The head of the Independent Commission Against Corruption has called for laws to prosecute corrupt public officials in NSW.

The head of the Independent Commission Against Corruption (ICAC) has called for new laws to prosecute corrupt public officials and give greater protections for whistleblowers.

In a submission to a NSW parliamentary inquiry, Megan Latham recommends the NSW Crimes Act be amended to make a provision for the offence of misconduct in office.

“Each week the commission receives complaints involving persons employed by large public sector departments who are alleged to be fully employed by the department concerned, yet also have a direct pecuniary interest in a private business that has a substantial contract with the department,” Ms Latham said.

“There can be no justification for a public official being allowed to benefit from their public official position in this way.

“At present there is no criminal offence in NSW that is specifically directed to this type of conduct; conduct that ordinary, reasonable members of the public would consider criminal in nature.”

ICAC has recommended prosecution for misconduct in office in the past, but has so far had to rely on the common law offence.

Earlier this year it branded former NSW Labor powerbroker Eddie Obeid corrupt and recommended criminal charges against him after three investigations into his activities spanning nearly 15 years.

But the Director of Public Prosecutions is yet to lay any charges.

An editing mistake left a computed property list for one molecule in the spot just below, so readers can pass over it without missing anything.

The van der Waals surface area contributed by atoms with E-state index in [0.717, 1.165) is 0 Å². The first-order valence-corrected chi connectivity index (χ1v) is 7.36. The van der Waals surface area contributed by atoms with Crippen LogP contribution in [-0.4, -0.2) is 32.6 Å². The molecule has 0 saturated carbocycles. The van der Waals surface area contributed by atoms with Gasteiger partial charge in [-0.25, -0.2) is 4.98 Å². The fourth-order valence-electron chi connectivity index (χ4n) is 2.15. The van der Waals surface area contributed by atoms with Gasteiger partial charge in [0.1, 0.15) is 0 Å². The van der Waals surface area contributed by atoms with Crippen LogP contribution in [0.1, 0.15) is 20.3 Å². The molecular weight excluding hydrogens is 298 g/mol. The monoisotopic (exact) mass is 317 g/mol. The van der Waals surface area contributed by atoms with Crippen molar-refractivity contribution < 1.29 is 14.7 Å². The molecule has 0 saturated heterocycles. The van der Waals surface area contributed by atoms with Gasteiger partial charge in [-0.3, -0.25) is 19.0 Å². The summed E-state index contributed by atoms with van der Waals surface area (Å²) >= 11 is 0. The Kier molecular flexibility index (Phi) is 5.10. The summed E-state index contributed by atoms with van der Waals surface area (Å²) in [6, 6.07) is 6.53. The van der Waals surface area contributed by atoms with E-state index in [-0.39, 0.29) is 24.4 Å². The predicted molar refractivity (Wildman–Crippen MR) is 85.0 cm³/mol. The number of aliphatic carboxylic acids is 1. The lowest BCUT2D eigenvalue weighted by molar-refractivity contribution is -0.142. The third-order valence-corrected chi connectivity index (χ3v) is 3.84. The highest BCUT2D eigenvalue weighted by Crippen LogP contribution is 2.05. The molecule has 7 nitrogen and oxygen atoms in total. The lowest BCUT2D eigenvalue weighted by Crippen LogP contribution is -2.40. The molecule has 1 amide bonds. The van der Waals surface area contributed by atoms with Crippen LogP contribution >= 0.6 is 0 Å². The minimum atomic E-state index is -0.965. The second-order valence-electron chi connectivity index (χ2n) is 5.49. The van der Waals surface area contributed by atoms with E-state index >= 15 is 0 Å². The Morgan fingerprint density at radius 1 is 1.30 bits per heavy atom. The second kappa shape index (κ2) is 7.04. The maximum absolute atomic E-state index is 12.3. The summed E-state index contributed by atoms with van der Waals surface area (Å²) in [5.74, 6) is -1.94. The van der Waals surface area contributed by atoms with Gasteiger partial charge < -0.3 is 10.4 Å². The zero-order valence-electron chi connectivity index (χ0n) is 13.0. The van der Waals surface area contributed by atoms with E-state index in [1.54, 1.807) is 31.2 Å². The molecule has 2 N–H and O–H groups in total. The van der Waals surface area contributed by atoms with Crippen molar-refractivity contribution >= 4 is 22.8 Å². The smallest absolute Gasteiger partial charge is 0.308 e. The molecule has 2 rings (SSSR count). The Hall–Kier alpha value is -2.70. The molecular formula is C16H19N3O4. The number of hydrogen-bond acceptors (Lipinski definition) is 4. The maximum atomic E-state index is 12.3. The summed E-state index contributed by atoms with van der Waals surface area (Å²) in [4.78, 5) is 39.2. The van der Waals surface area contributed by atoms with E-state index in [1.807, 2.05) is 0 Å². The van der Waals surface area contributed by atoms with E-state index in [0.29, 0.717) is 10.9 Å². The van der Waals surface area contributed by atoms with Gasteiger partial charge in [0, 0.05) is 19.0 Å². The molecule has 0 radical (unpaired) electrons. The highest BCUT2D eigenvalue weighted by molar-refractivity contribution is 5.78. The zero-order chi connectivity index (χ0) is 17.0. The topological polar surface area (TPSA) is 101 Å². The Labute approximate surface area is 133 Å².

Ms Latham pointed to Queensland, where the Criminal Code provides for three years’ imprisonment for an offence where a public official acquires or holds a private interest in any contracted agreement with their department.

In her August 11 submission to the inquiry Ms Latham revealed the ICAC had found a University of Sydney employee had acted corruptly in the past, but she was unable to prosecute the person because no law covered the offence.

The submission also recommends a provision that protects people from criminal, civil or disciplinary liability where they volunteer information to the committee.

The ICAC already provides limited protection to such people, but only in instances where the ICAC has used its powers to access the information.

“This protection is not useful where persons voluntarily disclosed information to the commission about corrupt conduct of which the commission is unaware and not at that time investigating,” Ms Latham said.

Two ICAC inquiries this year have relegated 10 Liberal MPs to the crossbenches and forced former Newcastle MP Tim Owen and Charlestown MP Andrew Cornwell to quit parliament.

A final report on Operation Spicer is expected to be released in January, two months before the NSW general election.